The Never Ending Stories cycle, autumn sequence 2013-2014
16 October 2013 to 12 January 2014
Car parks, public lavatories, building sites, basements, government buildings: Delphine Reist’s works are usually located in such thankless, characterless places, devoid of real status and not considered conventional settings for art. Her interventions involve setting ordinary objects in motion: an ever-rolling barrel, dancing shopping carts, self-starting cars, sporadically swaying curtains… A small, dehumanised theatre in which the spirit of the place is embodied by a revolt of standardised goods.
Now presented at Mamco, La Chute (‘Falling’) involves a similar animation of the commonplace. On entering the Don Judd Loft, visitors will no doubt have a frustrating sense of having got there too late, when it’s all over, and seeing nothing but the remnants, the ruins of a spectacular, violent performance. On the floor is a large piece of ceiling that has just come down, exposing its metal skeleton. Some viewers will be stunned by this seemingly alarming evidence that the building is starting to fall apart. However, more alert eyes may recognise an attempt by the artist to sabotage the authority of the museum, thereby reviving the radicalism of a whole generation of artists who have turned their backs on the whole institution, such as Michael Asher, Hans Haacke or Hans Schabus. And yet the reference stops there, for the damaged ceiling reveals no baleful backgrounds or spectacular bursts of light. Instead, above the ceiling is another ceiling. The thing lying on the ground is simply a piece of lining, stage scenery. It refers to an earlier state of the premises — the Mamco building is a disused factory — as well as to the twilight, romantic vision of its decay. Falling can then be seen as an allegorical expression of ‘constancy in the laws that govern the world’ — also briefly seen in Reist’s video Averse(‘Downpour’, 2007), in which fluorescent tubes hanging from the ceiling of a multi-purpose room (an office? a classroom?) break away one after the other and shatter on the floor.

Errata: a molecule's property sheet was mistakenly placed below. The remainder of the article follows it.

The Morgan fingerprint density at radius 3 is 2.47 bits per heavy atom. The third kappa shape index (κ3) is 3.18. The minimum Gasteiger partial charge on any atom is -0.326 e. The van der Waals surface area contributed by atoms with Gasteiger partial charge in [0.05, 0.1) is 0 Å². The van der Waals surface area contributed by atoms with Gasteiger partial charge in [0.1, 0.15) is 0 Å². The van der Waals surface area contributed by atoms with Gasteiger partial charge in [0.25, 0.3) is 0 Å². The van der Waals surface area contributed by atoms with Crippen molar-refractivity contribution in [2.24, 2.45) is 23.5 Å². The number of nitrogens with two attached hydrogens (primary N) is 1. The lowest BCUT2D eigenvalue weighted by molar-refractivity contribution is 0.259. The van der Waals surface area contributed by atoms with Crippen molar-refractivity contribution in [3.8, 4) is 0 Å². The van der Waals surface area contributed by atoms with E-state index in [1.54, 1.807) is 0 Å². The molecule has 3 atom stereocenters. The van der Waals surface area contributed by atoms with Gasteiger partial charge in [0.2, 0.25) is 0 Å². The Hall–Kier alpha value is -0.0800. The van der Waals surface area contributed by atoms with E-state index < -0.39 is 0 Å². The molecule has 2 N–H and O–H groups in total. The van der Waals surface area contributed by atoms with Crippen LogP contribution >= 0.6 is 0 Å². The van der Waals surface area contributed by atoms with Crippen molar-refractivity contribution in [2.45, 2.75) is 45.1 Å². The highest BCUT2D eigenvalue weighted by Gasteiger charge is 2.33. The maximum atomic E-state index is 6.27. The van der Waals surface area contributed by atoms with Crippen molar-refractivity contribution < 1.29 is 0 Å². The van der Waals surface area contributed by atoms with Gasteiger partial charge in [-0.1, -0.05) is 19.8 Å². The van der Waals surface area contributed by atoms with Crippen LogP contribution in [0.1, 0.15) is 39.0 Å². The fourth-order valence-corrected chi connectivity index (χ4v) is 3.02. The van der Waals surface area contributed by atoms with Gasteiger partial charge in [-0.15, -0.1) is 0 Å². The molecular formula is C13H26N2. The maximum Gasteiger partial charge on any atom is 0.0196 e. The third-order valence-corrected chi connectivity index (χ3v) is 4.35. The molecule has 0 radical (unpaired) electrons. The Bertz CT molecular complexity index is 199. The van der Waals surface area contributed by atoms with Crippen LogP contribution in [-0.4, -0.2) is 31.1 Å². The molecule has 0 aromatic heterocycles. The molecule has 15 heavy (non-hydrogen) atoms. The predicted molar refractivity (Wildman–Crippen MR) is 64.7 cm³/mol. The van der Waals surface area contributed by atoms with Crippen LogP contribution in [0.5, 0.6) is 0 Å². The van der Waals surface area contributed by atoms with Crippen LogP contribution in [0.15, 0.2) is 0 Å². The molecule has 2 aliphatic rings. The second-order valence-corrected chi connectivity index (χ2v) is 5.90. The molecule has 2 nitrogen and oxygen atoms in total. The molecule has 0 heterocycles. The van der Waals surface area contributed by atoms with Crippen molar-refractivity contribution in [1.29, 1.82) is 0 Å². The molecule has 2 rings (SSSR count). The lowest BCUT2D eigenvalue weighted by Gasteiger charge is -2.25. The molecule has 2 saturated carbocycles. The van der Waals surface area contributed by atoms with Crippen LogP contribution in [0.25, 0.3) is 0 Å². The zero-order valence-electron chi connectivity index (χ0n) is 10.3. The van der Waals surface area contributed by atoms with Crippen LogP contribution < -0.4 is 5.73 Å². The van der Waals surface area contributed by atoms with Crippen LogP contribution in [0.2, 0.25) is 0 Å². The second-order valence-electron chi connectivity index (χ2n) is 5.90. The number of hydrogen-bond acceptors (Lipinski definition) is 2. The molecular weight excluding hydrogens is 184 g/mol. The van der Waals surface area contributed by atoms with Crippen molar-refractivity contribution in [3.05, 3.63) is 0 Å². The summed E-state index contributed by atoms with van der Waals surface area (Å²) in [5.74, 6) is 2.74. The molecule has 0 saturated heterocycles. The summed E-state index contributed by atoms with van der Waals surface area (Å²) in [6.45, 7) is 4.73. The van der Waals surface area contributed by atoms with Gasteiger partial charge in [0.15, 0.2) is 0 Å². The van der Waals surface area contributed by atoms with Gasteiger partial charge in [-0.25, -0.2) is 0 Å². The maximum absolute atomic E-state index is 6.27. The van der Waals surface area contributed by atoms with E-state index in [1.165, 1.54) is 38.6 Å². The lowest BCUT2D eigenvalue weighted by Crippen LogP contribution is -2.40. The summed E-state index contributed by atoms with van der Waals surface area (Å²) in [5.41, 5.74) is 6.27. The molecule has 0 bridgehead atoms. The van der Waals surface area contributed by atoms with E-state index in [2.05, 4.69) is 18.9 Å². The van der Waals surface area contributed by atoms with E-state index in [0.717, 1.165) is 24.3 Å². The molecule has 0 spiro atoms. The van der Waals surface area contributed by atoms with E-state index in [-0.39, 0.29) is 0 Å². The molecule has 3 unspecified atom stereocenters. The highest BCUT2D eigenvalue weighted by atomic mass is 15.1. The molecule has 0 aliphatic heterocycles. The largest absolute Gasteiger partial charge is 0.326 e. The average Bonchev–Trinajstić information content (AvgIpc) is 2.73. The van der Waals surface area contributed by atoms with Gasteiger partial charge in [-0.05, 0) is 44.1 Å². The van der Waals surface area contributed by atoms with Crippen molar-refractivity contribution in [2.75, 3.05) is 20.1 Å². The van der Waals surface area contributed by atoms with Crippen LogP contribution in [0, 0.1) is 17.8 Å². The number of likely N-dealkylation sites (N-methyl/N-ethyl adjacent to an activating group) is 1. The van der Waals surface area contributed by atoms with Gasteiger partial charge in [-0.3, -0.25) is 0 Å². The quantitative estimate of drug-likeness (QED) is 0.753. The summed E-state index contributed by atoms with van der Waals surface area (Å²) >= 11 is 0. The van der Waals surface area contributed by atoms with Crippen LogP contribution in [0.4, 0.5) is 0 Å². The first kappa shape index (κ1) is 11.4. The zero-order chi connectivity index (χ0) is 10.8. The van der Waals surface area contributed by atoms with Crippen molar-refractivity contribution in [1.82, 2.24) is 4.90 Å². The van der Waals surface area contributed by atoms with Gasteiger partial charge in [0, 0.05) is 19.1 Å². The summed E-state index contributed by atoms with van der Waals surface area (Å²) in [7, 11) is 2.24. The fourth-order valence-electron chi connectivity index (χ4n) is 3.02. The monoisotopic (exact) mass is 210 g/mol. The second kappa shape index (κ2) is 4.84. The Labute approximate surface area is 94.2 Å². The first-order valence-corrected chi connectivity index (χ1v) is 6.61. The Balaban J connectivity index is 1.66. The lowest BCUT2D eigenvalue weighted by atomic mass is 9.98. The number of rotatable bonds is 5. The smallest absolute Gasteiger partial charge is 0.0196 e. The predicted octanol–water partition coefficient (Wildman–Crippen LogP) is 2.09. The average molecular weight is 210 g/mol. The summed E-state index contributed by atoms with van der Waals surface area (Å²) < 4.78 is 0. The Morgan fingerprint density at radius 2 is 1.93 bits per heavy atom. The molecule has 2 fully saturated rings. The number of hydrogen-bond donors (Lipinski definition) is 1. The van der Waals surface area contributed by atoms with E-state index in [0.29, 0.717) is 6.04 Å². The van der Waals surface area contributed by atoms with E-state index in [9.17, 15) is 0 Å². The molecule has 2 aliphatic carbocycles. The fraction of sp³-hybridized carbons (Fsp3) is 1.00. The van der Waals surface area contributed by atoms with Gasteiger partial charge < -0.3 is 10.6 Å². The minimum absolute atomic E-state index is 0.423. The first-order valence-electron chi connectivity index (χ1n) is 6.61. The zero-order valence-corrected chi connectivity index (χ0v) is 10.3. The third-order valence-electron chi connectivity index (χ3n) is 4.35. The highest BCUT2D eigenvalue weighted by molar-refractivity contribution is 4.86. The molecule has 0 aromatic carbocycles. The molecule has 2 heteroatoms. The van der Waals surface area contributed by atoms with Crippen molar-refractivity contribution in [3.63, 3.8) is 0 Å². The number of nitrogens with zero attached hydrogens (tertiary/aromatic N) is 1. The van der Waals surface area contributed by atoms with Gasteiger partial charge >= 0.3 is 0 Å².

This falling also implies a similarity between exhibition spaces and work spaces. Dropped ceilings are part of the architectural vocabulary of offices, but seldom of museums — and this is accentuated by the presence on one of the walls of a row of coat hooks whose shapes are dictated by the combined laws of rationalisation and safety. A changing-room locker with several twitching bags whose undulations recall the briefly brushing bodies normally seen in these cramped spaces. A little further on, another destructive force, another effect of the laws of gravity can be seen in a large wine stain on the wall together with bits of broken bottle, the result and the cause of a movement halfway between a drunken brawl and the polished ritual of a christening. Here we can also detect a nod to some famous avant-garde works — first and foremost Robert Smithson’s Asphalt Rundown(1969). But, in putting her intervention on the scale of a domestic accident, Delphine Reist is again subtly alluding to the museum setting. The form presented here recalls both the opening of an exhibition and the cleaning of the rooms where it takes place. Reist’s ‘falling’ takes us through this shared panoply of movements, objects, situations and furniture — a salutary plunge towards a ‘reality on this side of our threshold of awareness’.
Delphine Reist was born in 1970 and lives in Geneva.
* This English translation has been provided with the support of the J.P. Morgan Private Bank.
Reists’ works seem to use actions, past, present or future to construct or deconstruct spaces, capturing moments for the viewer to reflect on. If you would like more information on her work please see the Lange + Pult Gallery where she is represented click here.